Welcome to Underrated Week! From May 4 through 8, TENNIS.com is focusing on the most overlooked aspects of the sport, from stats to achievements to tactics, and beyond. We're also featuring 10 players because of something they do extremely well, but which isn't their signature quality. It's a series we're calling the Underrated Traits of the Greats.


Underrated Traits of the Greats: Pete Sampras' smooth movement

Underrated Traits of the Greats: Pete Sampras' smooth movement

What comes to mind when you think of Pete Sampras? One word: Attack. Sampras commanded, swarmed, and smothered, backed up by an arsenal that was tennis’ version of the Normandy Invasion. Consider his big serve the bugle call, a loud cry and opening salvo that launched a fleet-footed battalion of firm volleys, one crisp forehand after another, sharp backhands and an airborne overhead. There was Sampras, constantly having arrived in place to hit the ball the way he wanted—flat, hard and deep, true to the spirit of his California homeland.

Surprise the opponent? Why bother? So what if they knew? Here came Pete. Right now. Deal with it.

But propelling the whole operation was Sampras’ secret ingredient: movement. For make no mistake, to play his brand of inspired tennis, Pete Sampras needed to be exceptionally fast, at once perpetually invasive and rarely defensive.

“We’re playing long points, demanding points, and he’s flawless,” Sampras’ greatest rival, Andre Agassi, wrote about their 1990 US Open final. “He’s reaching everything, hitting everything, bounding back and forth like a gazelle. He’s serving bombs, flying to the net, bringing his game right to me. He’s laying wood to my serve. I’m helpless.”

That day, in one hour and 42 minutes, Sampras defeated Agassi 6-4, 6-3, 6-2. At the age of 19, he’d become the youngest man to win the US Open. Twelve years later, he’d again beat Agassi in the finals of the US Open, at 31 joining Ken Rosewall as the only men to have won singles majors in their teens, 20s and 30s (Rafael Nadal became the third in 2017).

Andy Roddick on Sampras' undersold skills:


Movement in tennis is often associated with superb dashes across the court. Exemplars include Nadal, Lleyton Hewitt, Bjorn Borg and, one of Sampras’ chief rivals, Michael Chang. These greats were each superb at tracking balls from one corner to another; excellent at that switch-flicking, mid-point transition from defense to offense; and, when necessary, from defense to yet more defense. Consider these great movers maestros of east-west court coverage.

Sampras viewed the map of the court differently. There was a constant angular, diagonal quality to his movement, the sense that victory had much less to do with protecting the horizontal east-west region and pivoted more around seizing the rich north-south territory. To a great degree, this approach had long been present in Southern California, where Sampras grew up and played his tennis on slick hard courts. He’d been a junior member of the Jack Kramer Club, a venue named for the all-time great from the 1940s and ‘50s, Kramer renowned as the pioneer of the serve-and-volley style colloquially known as “The Big Game.”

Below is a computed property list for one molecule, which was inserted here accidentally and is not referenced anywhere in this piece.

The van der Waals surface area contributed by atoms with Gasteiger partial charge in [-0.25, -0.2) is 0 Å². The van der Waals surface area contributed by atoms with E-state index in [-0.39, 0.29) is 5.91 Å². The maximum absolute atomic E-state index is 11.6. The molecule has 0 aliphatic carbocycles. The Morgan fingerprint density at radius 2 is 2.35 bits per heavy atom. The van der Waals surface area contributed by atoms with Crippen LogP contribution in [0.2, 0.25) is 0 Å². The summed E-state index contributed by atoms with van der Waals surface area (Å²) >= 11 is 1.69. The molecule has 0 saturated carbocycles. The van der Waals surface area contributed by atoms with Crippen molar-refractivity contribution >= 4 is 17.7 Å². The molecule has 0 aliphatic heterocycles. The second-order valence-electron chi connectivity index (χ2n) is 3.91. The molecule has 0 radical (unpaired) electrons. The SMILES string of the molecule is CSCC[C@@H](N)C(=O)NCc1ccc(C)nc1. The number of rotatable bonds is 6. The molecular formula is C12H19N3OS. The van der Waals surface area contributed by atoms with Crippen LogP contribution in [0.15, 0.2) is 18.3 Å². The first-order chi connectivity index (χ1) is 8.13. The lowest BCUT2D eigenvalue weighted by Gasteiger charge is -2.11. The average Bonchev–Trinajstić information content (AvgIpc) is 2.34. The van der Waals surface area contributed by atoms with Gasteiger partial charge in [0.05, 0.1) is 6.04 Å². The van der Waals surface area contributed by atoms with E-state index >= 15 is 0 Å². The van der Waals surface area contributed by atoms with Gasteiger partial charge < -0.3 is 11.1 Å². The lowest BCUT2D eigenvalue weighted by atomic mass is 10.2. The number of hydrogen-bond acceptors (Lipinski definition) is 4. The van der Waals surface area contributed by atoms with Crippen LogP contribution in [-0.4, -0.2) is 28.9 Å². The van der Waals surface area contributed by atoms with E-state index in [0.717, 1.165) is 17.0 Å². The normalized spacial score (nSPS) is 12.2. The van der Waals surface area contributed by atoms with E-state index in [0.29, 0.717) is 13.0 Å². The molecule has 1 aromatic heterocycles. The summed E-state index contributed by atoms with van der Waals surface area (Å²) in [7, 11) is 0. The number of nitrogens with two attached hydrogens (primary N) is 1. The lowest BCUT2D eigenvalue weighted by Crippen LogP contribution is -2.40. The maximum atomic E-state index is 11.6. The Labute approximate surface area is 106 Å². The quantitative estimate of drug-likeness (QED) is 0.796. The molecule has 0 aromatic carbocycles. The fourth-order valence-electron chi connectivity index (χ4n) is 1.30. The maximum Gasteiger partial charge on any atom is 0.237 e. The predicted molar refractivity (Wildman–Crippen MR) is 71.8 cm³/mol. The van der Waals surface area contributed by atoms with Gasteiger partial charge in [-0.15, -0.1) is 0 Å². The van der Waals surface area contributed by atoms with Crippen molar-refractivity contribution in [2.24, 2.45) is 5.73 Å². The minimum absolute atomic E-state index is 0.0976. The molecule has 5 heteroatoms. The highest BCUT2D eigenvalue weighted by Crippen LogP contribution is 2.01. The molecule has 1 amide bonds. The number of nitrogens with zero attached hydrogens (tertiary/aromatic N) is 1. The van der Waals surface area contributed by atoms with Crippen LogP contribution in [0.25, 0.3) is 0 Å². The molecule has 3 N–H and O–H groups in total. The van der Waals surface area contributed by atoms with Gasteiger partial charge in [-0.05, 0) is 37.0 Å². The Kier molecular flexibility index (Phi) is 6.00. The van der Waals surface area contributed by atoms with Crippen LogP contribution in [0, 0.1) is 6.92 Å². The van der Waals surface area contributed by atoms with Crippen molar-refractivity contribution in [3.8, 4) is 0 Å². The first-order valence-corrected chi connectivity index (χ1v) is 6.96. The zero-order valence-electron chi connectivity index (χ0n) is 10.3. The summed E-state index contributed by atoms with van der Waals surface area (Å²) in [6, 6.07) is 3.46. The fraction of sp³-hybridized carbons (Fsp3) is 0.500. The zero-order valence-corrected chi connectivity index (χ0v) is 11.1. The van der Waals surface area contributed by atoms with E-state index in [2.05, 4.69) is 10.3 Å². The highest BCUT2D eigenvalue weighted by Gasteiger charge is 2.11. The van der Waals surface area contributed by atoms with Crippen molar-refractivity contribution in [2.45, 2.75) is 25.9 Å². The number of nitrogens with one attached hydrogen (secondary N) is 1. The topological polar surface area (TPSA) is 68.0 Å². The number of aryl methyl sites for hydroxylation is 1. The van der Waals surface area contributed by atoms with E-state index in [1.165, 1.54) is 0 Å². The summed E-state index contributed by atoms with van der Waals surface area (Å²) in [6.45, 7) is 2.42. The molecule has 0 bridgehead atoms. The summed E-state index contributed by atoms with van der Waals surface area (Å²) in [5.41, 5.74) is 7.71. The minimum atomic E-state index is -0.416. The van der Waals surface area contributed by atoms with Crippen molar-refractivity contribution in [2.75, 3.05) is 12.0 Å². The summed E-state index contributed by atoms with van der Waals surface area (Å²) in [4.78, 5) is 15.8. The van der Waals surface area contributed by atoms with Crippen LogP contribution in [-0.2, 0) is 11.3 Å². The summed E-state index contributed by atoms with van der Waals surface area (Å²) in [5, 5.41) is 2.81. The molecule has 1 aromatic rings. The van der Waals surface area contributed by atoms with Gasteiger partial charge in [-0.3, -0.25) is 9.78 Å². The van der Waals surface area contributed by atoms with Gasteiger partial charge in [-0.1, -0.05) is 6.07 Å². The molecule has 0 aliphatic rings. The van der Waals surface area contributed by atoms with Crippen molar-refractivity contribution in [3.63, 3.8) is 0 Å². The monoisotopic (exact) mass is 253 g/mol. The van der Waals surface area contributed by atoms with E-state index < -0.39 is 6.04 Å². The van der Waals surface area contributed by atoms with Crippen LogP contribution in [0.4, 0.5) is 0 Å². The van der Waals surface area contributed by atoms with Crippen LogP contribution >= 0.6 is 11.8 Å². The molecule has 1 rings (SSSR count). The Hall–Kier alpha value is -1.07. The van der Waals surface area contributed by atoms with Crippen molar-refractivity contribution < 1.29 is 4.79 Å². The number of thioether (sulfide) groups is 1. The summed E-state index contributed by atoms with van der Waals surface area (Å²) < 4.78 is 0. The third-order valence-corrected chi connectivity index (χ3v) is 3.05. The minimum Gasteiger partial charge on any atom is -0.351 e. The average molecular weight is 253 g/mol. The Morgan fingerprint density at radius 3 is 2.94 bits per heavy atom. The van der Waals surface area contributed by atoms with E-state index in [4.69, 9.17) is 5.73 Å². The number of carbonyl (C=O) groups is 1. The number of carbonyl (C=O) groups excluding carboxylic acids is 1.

Sampras’ stylistic role models were the two great Australians, Rosewall and Rod Laver, each fleet-footed masters of all-court tennis. For those Aussies, sharpened largely on grass that was even faster than Southern California hard courts, “all-court” in large part translated into “front court.” To excel at this aggressive playing style, Sampras at the age of 14 had ditched his proficient two-handed backhand and baseline-based game in favor of a one-hander and an increased appetite for charging the net. As he once told me, “I knew with the one-hander I had to move forward. There was no going back.”

It was a textbook example of long-term thinking. At first, Sampras suffered many losses to players he’d previously beaten. By his late teens, though, as Agassi painfully learned that afternoon inside Louis Armstrong Stadium, the investment had paid off.

The composition of today’s tennis courts makes it harder to play like Sampras. Wimbledon in particular has changed, the grass made much slower starting in 2002. But during Sampras’ glory years—seven title runs from 1993 to 2000—the slick velvet lawn was seemingly custom-made for his brand of rapid-fire tennis.

“On grass,” he wrote in his autobiography, “momentum often shifted in the blink of an eye. No points anywhere else were big points in quite the way they were at Wimbledon, because you often got only two or three swings of the racquet with which to win a set.”

You’d be hard-pressed to find any player in tennis history that snapped up those chances as swiftly and proficiently as Pete Sampras.

UNDERRATED TRAITS OF THE GREATS: Roger Federer—Winning ugly | Simona Halep—Boldness | Rafael Nadal—When to come to net | Sofia Kenin—Variety | Pete Sampras—Movement | Serena Williams—Plan B | Novak Djokovic—Forehand versatility | Chris Evert—Athleticism | Daniil Medvedev—Reading the room | Naomi Osaka—Return of serve

RANKINGS: The five most underrated tennis stats | The five most underrated No. 1s | The five most underrated Grand Slam runs

YOUR GAME: Why mental strength is underrated | Five underrated tennis tactics

Underrated Traits of the Greats: Pete Sampras' smooth movement

Underrated Traits of the Greats: Pete Sampras' smooth movement